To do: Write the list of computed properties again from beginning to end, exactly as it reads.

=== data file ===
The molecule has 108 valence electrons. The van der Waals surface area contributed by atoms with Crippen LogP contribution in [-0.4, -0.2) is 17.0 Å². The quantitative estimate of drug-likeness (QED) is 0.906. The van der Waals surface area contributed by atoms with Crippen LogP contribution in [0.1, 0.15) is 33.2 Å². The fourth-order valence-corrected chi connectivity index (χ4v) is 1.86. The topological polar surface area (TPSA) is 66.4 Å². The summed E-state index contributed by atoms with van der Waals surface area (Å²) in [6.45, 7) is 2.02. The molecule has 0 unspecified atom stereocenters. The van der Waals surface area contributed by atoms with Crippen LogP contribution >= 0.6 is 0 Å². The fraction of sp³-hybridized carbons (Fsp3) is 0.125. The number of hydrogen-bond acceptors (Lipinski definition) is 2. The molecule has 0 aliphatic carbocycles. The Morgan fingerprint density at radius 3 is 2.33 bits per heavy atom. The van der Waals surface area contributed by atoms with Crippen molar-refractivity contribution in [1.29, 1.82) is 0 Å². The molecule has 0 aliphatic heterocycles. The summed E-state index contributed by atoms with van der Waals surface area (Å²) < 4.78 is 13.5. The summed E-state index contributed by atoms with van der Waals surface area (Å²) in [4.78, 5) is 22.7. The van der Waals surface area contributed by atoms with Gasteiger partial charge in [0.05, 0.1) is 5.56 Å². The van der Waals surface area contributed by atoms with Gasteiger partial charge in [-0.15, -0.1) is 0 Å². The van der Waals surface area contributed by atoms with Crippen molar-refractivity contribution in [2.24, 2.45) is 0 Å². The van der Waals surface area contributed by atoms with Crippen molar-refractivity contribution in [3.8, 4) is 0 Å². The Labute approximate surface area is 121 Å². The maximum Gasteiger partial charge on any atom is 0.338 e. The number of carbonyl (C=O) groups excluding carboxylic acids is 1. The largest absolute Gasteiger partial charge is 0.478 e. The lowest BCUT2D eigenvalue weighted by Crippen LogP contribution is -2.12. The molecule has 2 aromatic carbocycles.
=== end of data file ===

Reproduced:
The molecule has 108 valence electrons. The van der Waals surface area contributed by atoms with Crippen LogP contribution in [-0.4, -0.2) is 17.0 Å². The quantitative estimate of drug-likeness (QED) is 0.906. The van der Waals surface area contributed by atoms with Crippen LogP contribution in [0.1, 0.15) is 33.2 Å². The fourth-order valence-corrected chi connectivity index (χ4v) is 1.86. The topological polar surface area (TPSA) is 66.4 Å². The summed E-state index contributed by atoms with van der Waals surface area (Å²) in [6.45, 7) is 2.02. The molecule has 0 unspecified atom stereocenters. The van der Waals surface area contributed by atoms with Crippen LogP contribution >= 0.6 is 0 Å². The fraction of sp³-hybridized carbons (Fsp3) is 0.125. The number of hydrogen-bond acceptors (Lipinski definition) is 2. The molecule has 0 aliphatic carbocycles. The Morgan fingerprint density at radius 3 is 2.33 bits per heavy atom. The van der Waals surface area contributed by atoms with Crippen molar-refractivity contribution in [1.29, 1.82) is 0 Å². The molecule has 0 aliphatic heterocycles. The summed E-state index contributed by atoms with van der Waals surface area (Å²) < 4.78 is 13.5. The summed E-state index contributed by atoms with van der Waals surface area (Å²) in [4.78, 5) is 22.7. The van der Waals surface area contributed by atoms with Gasteiger partial charge in [0.05, 0.1) is 5.56 Å². The van der Waals surface area contributed by atoms with Gasteiger partial charge in [-0.15, -0.1) is 0 Å². The van der Waals surface area contributed by atoms with Crippen molar-refractivity contribution in [2.24, 2.45) is 0 Å². The van der Waals surface area contributed by atoms with Crippen molar-refractivity contribution in [3.8, 4) is 0 Å². The Labute approximate surface area is 121 Å². The maximum Gasteiger partial charge on any atom is 0.338 e. The number of carbonyl (C=O) groups excluding carboxylic acids is 1. The largest absolute Gasteiger partial charge is 0.478 e. The lowest BCUT2D eigenvalue weighted by Crippen LogP contribution is -2.12. The molecule has 2 aromatic carbocycles.